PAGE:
A Russian-built and managed nuclear power plant (NPP) is under construction in Uzbekistan's Jizzakh region. However, some experts are not convinced about the project's feasibility. One of them is Uzbek economist Behzod Hoshimov, who has been speaking recently about the economic and political aspects of Rosatom's foray into Uzbekistan. According to Hoshimov, the problem is not the lack of reform in the electricity and energy sectors, but rather poor policy and management. “Even now, without any nuclear power plants, we can import electricity or fuel for its production, and we can attract companies that produce solar energy at fairly normal prices. Therefore, the problem of "lack of electricity" results from artificially created, mismanaged, and wrongly constructed electricity policy. The construction of NPP is not a technological problem that can be solved,” the economist writes on his Telegram channel. He raises questions such as whether the decision to build a nuclear power plant was economically feasible, and how much money the Uzbek government will spend on its construction. “Will it be financed from other financial sources, including the state debt, and most importantly, if the state is building, how much will it cost the people of Uzbekistan?" The amounts intended to be used from all state and non-state financial sources must be fully and completely disclosed. This fiscal requirement is also defined in our constitution,” Hoshimov adds. “But more importantly, there are other conditions in the deal, which are more important than the station's price. We need to talk about them. It is very important who manages the station and at what price electricity is sold. In Turkey, Russia has built entirely at its own expense and made a deal for 12.5 cents per 1 kilowatt hour of energy. There is a reasonable question about whether we should take it under the same conditions. Today, if there are cheaper generation sources in Uzbekistan, how much more expensive nuclear energy is necessary?” Hoshimov has noted that there are also political aspects to the issue: “The second thing that applies to all state expenditures, especially large and important ones, is choosing a contractor. Did companies other than "Rosatom" participate in the tender? Countries like France and Japan have highly developed atomic energy, and they also build excellent stations. What did their companies offer to our government? Why "Rosatom?" The reason I ask this question is, of course, that there is no place for politics in such a thing. Europe has almost completely abandoned Russian energy – the reason for this was the full-fledged war in Europe. Once upon a time, Germany decided that Russian energy was cheap, not considering political calculations but relying only on economic calculations, and this decision cost a lot. But for a much smaller country like ours, the fact that the main contractor in the NPP is the Russian state and a state-owned enterprise should be a very big question.” He also points out: "If the Japanese and the Russians offer the same price, I would say that the Japanese should be...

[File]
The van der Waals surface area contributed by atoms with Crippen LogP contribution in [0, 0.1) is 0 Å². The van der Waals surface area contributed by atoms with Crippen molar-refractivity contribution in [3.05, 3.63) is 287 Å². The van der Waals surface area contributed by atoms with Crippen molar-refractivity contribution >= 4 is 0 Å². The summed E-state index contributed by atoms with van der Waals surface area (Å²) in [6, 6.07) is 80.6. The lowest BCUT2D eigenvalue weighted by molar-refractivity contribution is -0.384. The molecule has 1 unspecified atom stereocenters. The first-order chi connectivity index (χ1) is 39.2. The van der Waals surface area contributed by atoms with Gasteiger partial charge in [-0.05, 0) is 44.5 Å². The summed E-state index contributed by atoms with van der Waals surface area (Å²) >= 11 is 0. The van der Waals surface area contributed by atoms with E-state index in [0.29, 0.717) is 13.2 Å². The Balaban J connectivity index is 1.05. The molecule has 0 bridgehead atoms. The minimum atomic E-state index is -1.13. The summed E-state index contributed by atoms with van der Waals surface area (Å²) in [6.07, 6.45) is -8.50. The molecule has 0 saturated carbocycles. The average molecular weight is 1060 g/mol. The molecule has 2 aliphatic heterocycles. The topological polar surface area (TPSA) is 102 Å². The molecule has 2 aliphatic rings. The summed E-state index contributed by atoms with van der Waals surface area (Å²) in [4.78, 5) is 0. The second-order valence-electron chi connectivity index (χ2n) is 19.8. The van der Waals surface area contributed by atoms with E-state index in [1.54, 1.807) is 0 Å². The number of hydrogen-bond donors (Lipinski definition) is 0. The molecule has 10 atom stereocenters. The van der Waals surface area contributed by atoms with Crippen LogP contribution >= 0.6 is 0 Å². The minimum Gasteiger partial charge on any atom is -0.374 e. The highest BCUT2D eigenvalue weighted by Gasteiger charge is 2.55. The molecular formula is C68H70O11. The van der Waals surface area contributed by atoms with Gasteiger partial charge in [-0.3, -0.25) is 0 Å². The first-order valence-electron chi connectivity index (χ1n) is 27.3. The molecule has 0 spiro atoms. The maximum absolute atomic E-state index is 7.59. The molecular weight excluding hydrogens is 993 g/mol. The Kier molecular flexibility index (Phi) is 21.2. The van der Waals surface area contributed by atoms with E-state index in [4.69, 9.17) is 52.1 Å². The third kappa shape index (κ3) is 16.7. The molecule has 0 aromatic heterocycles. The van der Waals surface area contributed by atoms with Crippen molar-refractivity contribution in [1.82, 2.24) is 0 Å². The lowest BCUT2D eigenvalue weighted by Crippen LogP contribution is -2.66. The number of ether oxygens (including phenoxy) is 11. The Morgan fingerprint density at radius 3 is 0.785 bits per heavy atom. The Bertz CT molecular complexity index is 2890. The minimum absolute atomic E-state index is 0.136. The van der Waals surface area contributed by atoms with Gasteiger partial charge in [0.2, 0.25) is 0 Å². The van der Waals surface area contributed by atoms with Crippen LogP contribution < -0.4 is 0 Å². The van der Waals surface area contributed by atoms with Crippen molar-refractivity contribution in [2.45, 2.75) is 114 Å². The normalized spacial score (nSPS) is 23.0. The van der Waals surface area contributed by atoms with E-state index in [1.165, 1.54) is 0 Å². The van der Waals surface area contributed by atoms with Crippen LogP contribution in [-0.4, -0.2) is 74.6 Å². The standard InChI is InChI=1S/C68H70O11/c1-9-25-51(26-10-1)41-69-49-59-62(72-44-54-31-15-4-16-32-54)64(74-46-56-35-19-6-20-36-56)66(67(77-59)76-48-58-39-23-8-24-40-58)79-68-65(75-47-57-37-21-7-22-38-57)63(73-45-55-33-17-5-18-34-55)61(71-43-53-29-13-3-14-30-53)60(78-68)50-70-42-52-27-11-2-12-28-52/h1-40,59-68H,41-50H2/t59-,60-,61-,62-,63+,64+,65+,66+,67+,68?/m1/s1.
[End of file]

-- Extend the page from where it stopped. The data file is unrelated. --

The Power of Kindness: Psychologist Kamilla Turakhodjaeva Promotes the Value of Volunteering in Tashkent